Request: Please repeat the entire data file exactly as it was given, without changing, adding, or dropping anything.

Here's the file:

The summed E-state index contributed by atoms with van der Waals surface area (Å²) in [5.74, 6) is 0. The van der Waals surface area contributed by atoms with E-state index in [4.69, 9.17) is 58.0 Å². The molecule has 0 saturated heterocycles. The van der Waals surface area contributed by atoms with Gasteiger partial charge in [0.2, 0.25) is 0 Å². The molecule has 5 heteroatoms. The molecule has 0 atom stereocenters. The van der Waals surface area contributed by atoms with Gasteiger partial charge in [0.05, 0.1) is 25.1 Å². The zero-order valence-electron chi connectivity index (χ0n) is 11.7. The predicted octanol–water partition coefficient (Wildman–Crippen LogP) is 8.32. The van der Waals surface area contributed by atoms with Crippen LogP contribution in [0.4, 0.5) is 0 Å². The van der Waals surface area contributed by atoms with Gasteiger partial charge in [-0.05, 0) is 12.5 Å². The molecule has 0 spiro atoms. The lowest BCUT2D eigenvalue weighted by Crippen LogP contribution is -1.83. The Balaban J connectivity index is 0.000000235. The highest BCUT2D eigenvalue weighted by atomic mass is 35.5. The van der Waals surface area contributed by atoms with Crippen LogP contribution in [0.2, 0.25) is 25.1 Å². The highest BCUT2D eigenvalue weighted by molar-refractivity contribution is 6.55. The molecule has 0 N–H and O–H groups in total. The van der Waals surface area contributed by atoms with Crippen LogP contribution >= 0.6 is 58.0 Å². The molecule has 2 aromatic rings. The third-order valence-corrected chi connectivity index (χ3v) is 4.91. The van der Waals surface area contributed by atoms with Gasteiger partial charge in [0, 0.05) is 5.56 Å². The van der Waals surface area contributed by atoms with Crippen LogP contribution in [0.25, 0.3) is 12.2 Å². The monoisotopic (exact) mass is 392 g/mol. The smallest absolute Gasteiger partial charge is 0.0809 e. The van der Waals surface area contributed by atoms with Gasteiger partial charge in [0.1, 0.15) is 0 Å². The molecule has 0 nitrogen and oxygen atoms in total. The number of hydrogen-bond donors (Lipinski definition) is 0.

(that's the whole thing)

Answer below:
The summed E-state index contributed by atoms with van der Waals surface area (Å²) in [5.74, 6) is 0. The van der Waals surface area contributed by atoms with E-state index in [4.69, 9.17) is 58.0 Å². The molecule has 0 saturated heterocycles. The van der Waals surface area contributed by atoms with Gasteiger partial charge in [0.2, 0.25) is 0 Å². The molecule has 5 heteroatoms. The molecule has 0 atom stereocenters. The van der Waals surface area contributed by atoms with Gasteiger partial charge in [0.05, 0.1) is 25.1 Å². The zero-order valence-electron chi connectivity index (χ0n) is 11.7. The predicted octanol–water partition coefficient (Wildman–Crippen LogP) is 8.32. The van der Waals surface area contributed by atoms with Crippen LogP contribution in [0.4, 0.5) is 0 Å². The van der Waals surface area contributed by atoms with Gasteiger partial charge in [-0.05, 0) is 12.5 Å². The molecule has 0 spiro atoms. The lowest BCUT2D eigenvalue weighted by Crippen LogP contribution is -1.83. The Balaban J connectivity index is 0.000000235. The highest BCUT2D eigenvalue weighted by atomic mass is 35.5. The van der Waals surface area contributed by atoms with Crippen LogP contribution in [0.2, 0.25) is 25.1 Å². The highest BCUT2D eigenvalue weighted by molar-refractivity contribution is 6.55. The molecule has 0 N–H and O–H groups in total. The van der Waals surface area contributed by atoms with Crippen LogP contribution >= 0.6 is 58.0 Å². The molecule has 2 aromatic rings. The third-order valence-corrected chi connectivity index (χ3v) is 4.91. The van der Waals surface area contributed by atoms with Gasteiger partial charge in [0, 0.05) is 5.56 Å². The van der Waals surface area contributed by atoms with Crippen LogP contribution in [0.25, 0.3) is 12.2 Å². The monoisotopic (exact) mass is 392 g/mol. The smallest absolute Gasteiger partial charge is 0.0809 e. The van der Waals surface area contributed by atoms with Gasteiger partial charge in [0.1, 0.15) is 0 Å². The molecule has 0 nitrogen and oxygen atoms in total. The number of hydrogen-bond donors (Lipinski definition) is 0.